Dr Rochelle D'Souza

Targeting proteins in brain cancer research

Rochelle is a researcher at the Translational Brain Cancer Laboratory at QIMR Berghofer in Brisbane.

She specialises in glioblastoma - the most common and aggressive primary brain cancer, which currently results in approximately 1,400 deaths a year in Australia.

Despite thirty years of research, there has been no meaningful change in the average survival rate of patients over this period.

The research

Rochelle is determined to develop better treatments and boost survival rates.

With her Cure Cancer Australia grant, Rochelle and her colleagues are examining a protein known as ephrinA5, which binds to its target protein Eph3.

Eph3 is elevated in glioblastoma and other cancers. Rochelle believes that this protein, as well as its ‘signalling route’ is an attractive target for research.

“I’m investigating what signals are activated by ephrinA5 and looking to identify novel, druggable targets that could better treat this disease,” she says.

“We have innovative and powerful technology to profile thousands of proteins in one shot. Its application to study glioblastoma signalling therefore holds a lot of promise.”

Funding challenges

Rochelle is frustrated about the funding challenges facing young scientists.

“We’ve probably missed out on countless discoveries because a precious trained and motivated workforce was forced to say goodbye to science for lack of financial support,” she says.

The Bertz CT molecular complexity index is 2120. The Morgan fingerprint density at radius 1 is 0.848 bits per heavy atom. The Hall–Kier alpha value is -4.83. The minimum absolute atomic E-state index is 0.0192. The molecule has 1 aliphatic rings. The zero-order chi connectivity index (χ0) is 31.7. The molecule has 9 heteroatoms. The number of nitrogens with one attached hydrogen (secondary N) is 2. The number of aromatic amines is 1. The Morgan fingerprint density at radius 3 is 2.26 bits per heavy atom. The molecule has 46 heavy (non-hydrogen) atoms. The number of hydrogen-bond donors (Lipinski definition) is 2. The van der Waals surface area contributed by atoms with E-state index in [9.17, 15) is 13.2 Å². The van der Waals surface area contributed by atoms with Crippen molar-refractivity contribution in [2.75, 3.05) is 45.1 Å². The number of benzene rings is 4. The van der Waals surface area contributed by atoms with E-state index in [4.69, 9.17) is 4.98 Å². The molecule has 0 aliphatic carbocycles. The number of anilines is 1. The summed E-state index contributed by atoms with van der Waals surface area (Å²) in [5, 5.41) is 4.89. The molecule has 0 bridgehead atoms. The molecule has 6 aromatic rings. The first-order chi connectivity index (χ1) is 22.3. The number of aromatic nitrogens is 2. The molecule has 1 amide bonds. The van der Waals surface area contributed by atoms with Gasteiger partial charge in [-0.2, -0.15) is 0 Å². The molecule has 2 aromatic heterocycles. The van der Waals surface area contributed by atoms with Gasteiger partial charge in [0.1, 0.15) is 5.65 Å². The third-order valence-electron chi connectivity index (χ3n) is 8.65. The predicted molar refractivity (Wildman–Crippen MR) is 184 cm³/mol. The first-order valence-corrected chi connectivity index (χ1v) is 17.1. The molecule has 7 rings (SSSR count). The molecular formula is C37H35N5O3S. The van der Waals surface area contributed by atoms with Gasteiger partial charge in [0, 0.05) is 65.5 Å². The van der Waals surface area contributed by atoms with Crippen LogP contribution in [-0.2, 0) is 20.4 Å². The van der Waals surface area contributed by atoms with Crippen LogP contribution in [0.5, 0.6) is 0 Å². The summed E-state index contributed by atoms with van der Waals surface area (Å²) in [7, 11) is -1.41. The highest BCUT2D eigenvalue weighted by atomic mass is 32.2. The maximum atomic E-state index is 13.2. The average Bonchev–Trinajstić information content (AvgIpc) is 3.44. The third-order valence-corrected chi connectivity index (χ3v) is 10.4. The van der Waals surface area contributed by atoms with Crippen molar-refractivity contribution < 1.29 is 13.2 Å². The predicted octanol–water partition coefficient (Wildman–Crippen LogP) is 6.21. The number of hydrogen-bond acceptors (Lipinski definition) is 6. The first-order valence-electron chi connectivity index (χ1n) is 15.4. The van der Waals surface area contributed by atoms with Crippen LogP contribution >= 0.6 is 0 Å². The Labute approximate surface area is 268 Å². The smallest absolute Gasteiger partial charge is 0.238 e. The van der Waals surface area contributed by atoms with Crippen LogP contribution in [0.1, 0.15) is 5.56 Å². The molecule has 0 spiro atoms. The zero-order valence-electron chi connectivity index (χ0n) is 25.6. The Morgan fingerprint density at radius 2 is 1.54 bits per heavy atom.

As a result, she’s “extremely thankful” for her grant and the fundraisers behind it.

“Little drops of water make a mighty ocean. Every dollar raised counts and supports scientists who are at the frontier of identifying new, innovative treatments,” she says.

“We’ve greatly increased our understanding of how cancer develops and it’s just a matter of time until we can win the battle against it.”

Rochelle, originally from India, loves living in Brisbane with husband Navin. Outside of work she enjoys Queensland’s beaches, travelling and learning new languages.


Rochelle is funded by Cure Cancer Australia through the Cancer Australia Priority-driven Cancer Support Scheme. Her grant is solely supported by The Can Too Foundation.